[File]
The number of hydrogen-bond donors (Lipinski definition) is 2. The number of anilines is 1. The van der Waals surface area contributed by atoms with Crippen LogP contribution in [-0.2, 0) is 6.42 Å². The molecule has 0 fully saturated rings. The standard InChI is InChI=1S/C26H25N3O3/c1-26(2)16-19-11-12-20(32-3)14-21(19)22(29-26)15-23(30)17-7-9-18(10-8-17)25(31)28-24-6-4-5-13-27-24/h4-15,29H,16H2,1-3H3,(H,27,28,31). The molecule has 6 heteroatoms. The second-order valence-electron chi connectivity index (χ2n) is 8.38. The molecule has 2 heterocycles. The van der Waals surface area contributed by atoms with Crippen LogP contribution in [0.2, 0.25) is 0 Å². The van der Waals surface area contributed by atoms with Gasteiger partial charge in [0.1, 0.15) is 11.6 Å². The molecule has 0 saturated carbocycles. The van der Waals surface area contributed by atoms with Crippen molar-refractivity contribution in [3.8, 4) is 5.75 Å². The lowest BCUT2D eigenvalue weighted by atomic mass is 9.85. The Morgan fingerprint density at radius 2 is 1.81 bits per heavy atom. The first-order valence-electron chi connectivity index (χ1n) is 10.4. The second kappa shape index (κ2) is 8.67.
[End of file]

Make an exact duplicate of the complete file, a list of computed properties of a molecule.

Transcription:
The number of hydrogen-bond donors (Lipinski definition) is 2. The number of anilines is 1. The van der Waals surface area contributed by atoms with Crippen LogP contribution in [-0.2, 0) is 6.42 Å². The molecule has 0 fully saturated rings. The standard InChI is InChI=1S/C26H25N3O3/c1-26(2)16-19-11-12-20(32-3)14-21(19)22(29-26)15-23(30)17-7-9-18(10-8-17)25(31)28-24-6-4-5-13-27-24/h4-15,29H,16H2,1-3H3,(H,27,28,31). The molecule has 6 heteroatoms. The second-order valence-electron chi connectivity index (χ2n) is 8.38. The molecule has 2 heterocycles. The van der Waals surface area contributed by atoms with Crippen LogP contribution in [0.2, 0.25) is 0 Å². The van der Waals surface area contributed by atoms with Gasteiger partial charge in [0.1, 0.15) is 11.6 Å². The molecule has 0 saturated carbocycles. The van der Waals surface area contributed by atoms with Crippen molar-refractivity contribution in [3.8, 4) is 5.75 Å². The lowest BCUT2D eigenvalue weighted by atomic mass is 9.85. The Morgan fingerprint density at radius 2 is 1.81 bits per heavy atom. The first-order valence-electron chi connectivity index (χ1n) is 10.4. The second kappa shape index (κ2) is 8.67.